Alternatively, as shown in FIG. 3, a locking bar or rod 48 may include a plurality of arresting hooks 50. In such an arrangement, each hook 50 engages a catch 54 on an associated drawer 44, 45, 46. The hooks 50 may be flexible or pivot to permit a drawer to be closed when the locking bar 48 and hooks are in a locked position. Alternatively, the locking bar or rod 48 may include a spring which biases the rod toward a locked position (not shown). In this arrangement, if a drawer is closed when the locking bar is in a locked position, a tapered edge on the hook 50 and/or drawer urges the rod and hooks to move toward the unlocked position. Once the drawer is in a closed position, the spring returns the bar to its locked position, thereby engaging the arresting hooks with the catches to lock the plurality of drawers.

Conventional gang-lock systems are commonly actuated between locked and unlocked positions by a keyed mechanism 28, 43, which operates to raise or lower the locking bar, generally through a lifting pin extending from the locking bar. Again, the locked position of the locking bars in such systems may be either up or down, depending on the placement of the arresting pins or hooks and their associates drawer catches.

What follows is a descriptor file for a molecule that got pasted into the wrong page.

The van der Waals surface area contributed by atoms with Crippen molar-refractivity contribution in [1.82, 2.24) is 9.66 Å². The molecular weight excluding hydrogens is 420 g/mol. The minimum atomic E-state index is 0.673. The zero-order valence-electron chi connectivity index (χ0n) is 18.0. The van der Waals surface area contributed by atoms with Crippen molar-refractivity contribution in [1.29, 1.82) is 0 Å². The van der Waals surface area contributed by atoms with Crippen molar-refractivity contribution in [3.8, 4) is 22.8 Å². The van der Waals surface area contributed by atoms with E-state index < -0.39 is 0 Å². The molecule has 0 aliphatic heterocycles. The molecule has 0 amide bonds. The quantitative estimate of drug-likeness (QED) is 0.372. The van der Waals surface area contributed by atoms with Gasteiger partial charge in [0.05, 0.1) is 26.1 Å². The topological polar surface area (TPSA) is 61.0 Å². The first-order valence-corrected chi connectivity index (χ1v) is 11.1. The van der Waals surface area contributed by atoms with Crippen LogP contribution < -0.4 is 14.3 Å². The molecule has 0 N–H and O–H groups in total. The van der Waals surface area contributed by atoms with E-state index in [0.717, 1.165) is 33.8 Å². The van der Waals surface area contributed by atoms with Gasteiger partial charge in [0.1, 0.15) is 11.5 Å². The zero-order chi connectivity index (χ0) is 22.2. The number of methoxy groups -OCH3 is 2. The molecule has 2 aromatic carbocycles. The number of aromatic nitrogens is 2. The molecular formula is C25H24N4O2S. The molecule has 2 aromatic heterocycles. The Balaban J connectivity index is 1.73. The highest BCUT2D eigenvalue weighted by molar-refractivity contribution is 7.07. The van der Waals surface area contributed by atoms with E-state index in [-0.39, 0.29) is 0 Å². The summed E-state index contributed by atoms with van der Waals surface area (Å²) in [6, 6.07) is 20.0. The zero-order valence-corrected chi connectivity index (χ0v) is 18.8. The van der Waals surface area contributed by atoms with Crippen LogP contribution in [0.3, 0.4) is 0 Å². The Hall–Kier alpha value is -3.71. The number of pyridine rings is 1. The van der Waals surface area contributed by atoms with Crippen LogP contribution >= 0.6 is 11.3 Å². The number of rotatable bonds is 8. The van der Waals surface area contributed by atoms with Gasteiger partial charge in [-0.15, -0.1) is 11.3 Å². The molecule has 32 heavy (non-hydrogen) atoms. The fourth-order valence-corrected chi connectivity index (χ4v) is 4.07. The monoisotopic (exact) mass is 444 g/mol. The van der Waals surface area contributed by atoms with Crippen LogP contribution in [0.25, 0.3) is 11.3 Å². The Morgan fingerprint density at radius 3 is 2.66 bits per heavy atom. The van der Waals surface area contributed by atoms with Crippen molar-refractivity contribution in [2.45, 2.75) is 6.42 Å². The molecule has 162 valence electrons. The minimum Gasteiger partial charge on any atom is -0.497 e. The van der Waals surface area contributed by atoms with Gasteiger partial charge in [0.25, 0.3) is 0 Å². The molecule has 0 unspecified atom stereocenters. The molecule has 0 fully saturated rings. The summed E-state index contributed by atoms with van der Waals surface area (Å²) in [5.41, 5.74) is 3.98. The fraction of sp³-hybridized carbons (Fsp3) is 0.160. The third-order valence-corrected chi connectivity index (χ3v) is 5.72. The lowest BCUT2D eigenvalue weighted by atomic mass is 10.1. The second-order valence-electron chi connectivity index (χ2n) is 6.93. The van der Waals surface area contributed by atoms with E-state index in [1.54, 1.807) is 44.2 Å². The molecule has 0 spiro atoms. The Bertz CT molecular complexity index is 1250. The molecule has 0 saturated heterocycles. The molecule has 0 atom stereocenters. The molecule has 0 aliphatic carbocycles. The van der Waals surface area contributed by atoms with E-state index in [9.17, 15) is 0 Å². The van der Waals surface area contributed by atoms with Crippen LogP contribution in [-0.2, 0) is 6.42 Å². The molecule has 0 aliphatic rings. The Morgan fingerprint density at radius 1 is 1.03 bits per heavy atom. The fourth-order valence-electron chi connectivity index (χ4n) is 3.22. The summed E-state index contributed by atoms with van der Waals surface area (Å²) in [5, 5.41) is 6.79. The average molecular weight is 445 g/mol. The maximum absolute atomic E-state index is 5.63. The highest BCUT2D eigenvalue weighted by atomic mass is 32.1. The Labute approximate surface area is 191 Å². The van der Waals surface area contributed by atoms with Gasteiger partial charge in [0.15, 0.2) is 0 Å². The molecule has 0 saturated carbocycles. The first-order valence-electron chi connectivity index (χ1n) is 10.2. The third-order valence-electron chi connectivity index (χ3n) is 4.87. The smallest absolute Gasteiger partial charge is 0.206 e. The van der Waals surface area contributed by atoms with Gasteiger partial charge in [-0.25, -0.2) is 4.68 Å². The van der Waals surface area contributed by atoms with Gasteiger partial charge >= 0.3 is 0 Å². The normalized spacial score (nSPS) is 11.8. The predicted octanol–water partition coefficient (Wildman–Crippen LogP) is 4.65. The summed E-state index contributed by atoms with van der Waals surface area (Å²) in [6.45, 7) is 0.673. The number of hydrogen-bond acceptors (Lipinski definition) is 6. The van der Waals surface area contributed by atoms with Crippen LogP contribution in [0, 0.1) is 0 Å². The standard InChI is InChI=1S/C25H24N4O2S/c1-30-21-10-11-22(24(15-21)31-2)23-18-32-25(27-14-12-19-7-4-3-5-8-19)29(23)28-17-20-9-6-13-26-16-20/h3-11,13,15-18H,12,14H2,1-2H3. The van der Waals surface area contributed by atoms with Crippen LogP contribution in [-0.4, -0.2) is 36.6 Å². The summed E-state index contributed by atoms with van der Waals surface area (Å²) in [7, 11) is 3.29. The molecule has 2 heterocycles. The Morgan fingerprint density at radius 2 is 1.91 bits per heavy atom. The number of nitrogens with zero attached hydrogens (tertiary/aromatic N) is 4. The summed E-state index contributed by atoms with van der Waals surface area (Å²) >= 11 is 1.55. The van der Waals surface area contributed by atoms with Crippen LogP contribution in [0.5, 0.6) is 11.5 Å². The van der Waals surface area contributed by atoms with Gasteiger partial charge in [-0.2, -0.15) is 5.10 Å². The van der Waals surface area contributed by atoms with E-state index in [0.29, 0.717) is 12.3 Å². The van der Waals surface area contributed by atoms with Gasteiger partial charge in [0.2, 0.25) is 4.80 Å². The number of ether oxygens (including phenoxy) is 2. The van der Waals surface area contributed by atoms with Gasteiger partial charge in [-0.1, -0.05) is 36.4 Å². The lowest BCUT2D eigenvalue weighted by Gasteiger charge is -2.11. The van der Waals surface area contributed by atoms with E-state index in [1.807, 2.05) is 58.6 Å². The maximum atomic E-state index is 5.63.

The electrically activated locking system of the present invention is advantageous over known mechanical locking systems because it can be readily integrated into conventional gang-lock cabinet, desk, etc. designs, and with known electronic access systems, thus eliminating the need for mechanical keys to unlock the drawers. Such electronic access systems may provide access to drawers locked with the present invention by means of an electronic combination keypad, a magnetic card scanner, a radio frequency transponder, or the conventional electronic switch devices. One such electronic access system, for example, that can be used in conjunction with the present invention is the Dialock Furniture Terminal (DFT), available from Hafele GmbH & Company. Such electronic access systems also may permit simultaneous operation of multiple electrically activated gang locking systems from a single remote electronic access control module. Another advantage of the electrically activated locking system of the present invention is that it operates with minimal electric power consumption or heat dissipation.